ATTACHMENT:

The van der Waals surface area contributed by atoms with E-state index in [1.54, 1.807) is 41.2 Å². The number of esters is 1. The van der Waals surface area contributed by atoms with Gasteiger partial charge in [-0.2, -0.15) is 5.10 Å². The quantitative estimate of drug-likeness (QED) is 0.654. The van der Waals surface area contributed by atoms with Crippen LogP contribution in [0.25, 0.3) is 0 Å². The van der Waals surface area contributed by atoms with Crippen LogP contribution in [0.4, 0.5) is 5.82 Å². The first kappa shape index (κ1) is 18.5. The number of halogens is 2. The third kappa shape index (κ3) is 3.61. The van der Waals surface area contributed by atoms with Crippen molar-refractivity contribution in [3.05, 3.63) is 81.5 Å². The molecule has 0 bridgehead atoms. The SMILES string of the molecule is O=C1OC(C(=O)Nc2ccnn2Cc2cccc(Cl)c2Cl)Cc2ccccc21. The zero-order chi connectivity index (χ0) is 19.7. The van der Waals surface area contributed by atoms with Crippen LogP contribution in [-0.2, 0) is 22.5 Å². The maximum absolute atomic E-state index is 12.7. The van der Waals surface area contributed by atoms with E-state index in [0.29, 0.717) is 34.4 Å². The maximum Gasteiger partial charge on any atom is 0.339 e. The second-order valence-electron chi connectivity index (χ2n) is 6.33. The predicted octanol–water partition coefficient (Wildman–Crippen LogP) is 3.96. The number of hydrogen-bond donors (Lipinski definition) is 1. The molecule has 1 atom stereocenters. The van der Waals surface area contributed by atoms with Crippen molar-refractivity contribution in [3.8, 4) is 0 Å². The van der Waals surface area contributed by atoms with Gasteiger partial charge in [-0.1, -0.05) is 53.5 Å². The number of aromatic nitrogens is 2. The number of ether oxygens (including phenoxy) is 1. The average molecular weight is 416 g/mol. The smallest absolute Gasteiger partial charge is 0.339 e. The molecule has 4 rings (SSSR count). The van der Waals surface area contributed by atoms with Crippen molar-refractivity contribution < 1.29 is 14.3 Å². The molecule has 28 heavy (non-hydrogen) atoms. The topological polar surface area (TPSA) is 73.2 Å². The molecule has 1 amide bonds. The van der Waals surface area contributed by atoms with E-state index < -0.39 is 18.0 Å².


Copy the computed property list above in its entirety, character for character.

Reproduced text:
The van der Waals surface area contributed by atoms with E-state index in [1.54, 1.807) is 41.2 Å². The number of esters is 1. The van der Waals surface area contributed by atoms with Gasteiger partial charge in [-0.2, -0.15) is 5.10 Å². The quantitative estimate of drug-likeness (QED) is 0.654. The van der Waals surface area contributed by atoms with Crippen LogP contribution in [0.25, 0.3) is 0 Å². The van der Waals surface area contributed by atoms with Crippen LogP contribution in [0.4, 0.5) is 5.82 Å². The first kappa shape index (κ1) is 18.5. The number of halogens is 2. The third kappa shape index (κ3) is 3.61. The van der Waals surface area contributed by atoms with Crippen molar-refractivity contribution in [3.05, 3.63) is 81.5 Å². The molecule has 0 bridgehead atoms. The SMILES string of the molecule is O=C1OC(C(=O)Nc2ccnn2Cc2cccc(Cl)c2Cl)Cc2ccccc21. The zero-order chi connectivity index (χ0) is 19.7. The van der Waals surface area contributed by atoms with Crippen LogP contribution in [-0.2, 0) is 22.5 Å². The maximum absolute atomic E-state index is 12.7. The van der Waals surface area contributed by atoms with E-state index in [0.29, 0.717) is 34.4 Å². The maximum Gasteiger partial charge on any atom is 0.339 e. The second-order valence-electron chi connectivity index (χ2n) is 6.33. The predicted octanol–water partition coefficient (Wildman–Crippen LogP) is 3.96. The number of hydrogen-bond donors (Lipinski definition) is 1. The molecule has 1 atom stereocenters. The van der Waals surface area contributed by atoms with Crippen molar-refractivity contribution in [3.8, 4) is 0 Å². The van der Waals surface area contributed by atoms with Gasteiger partial charge in [-0.1, -0.05) is 53.5 Å². The number of aromatic nitrogens is 2. The number of ether oxygens (including phenoxy) is 1. The average molecular weight is 416 g/mol. The smallest absolute Gasteiger partial charge is 0.339 e. The molecule has 4 rings (SSSR count). The van der Waals surface area contributed by atoms with Crippen molar-refractivity contribution < 1.29 is 14.3 Å². The molecule has 28 heavy (non-hydrogen) atoms. The topological polar surface area (TPSA) is 73.2 Å². The molecule has 1 amide bonds. The van der Waals surface area contributed by atoms with E-state index < -0.39 is 18.0 Å².